I'm glad to see that you are in favour of giving judges discretion. I think we (us, citizens, denizens, everyone) make judgments about court cases based on a fraction of the relevant information (and generous helping of irrelevant information). We watch some TV, read a newspaper article or two, without realizing (caring?) that in order to come to a verdict, there was a court procedure involving two sides, using the same information, trying to convince some regular-every-day-citizens of someone's guilt or innocence; then those citizens have to spend some time discussing the matter and coming to some sort of consensus... (Please tell me that the whole process isn't a complete waste of time and money...)

    And we have to keep in mind unintended (but perhaps generally predictable) consequences of mandatory sentences. I recall some recent controversy over young girls "sexting" pictures of themselves to others, and then potentially facing strict child pornography charges. The law designed to protect them in that case does the opposite. (I hope that claim is relatively uncontroversial. But perhaps it isn't. Also, I admit that I have participated in what I accused others of doing: judging court cases without the relevant information. Though I did say everyone, including me, is prone to this. I just don't think we should base policy decisions on that basis).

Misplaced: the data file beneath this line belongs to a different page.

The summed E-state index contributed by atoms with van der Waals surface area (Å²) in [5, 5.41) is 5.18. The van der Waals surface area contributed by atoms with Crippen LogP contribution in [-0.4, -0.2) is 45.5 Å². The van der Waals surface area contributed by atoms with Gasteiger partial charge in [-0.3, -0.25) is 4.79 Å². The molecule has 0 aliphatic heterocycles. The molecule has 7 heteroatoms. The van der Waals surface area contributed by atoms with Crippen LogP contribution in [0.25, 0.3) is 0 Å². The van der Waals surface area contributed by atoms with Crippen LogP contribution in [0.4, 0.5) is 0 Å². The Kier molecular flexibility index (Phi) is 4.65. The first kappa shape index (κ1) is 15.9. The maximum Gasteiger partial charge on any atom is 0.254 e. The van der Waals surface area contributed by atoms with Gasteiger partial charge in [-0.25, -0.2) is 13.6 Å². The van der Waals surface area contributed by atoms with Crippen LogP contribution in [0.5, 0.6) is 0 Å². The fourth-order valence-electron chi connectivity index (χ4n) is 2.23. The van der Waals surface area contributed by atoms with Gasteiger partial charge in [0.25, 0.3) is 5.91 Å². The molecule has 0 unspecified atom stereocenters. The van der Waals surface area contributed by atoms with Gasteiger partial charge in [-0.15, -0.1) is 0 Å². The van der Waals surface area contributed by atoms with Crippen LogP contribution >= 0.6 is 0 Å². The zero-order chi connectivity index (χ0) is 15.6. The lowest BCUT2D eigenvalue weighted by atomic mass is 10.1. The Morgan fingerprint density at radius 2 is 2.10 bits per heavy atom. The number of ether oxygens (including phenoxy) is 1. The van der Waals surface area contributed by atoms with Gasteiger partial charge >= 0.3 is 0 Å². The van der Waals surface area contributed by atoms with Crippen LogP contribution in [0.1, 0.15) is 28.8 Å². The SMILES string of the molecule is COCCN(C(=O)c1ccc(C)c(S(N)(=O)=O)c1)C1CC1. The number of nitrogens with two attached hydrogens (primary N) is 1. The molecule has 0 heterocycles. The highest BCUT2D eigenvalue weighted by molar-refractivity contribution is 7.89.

As for being tough on criminals, I'm in favour of that. At least certain criminals. I think that a lot of "crimes" (e.g., certain forms of drug possession) should not be considered crimes in the first place, and that criminalization causes more harm that good.

    But I think that the Tory policies are better termed "tough on criminals" than "tough on crime". Did you see this article from the Globe and Mail that talked about "prison policy"?: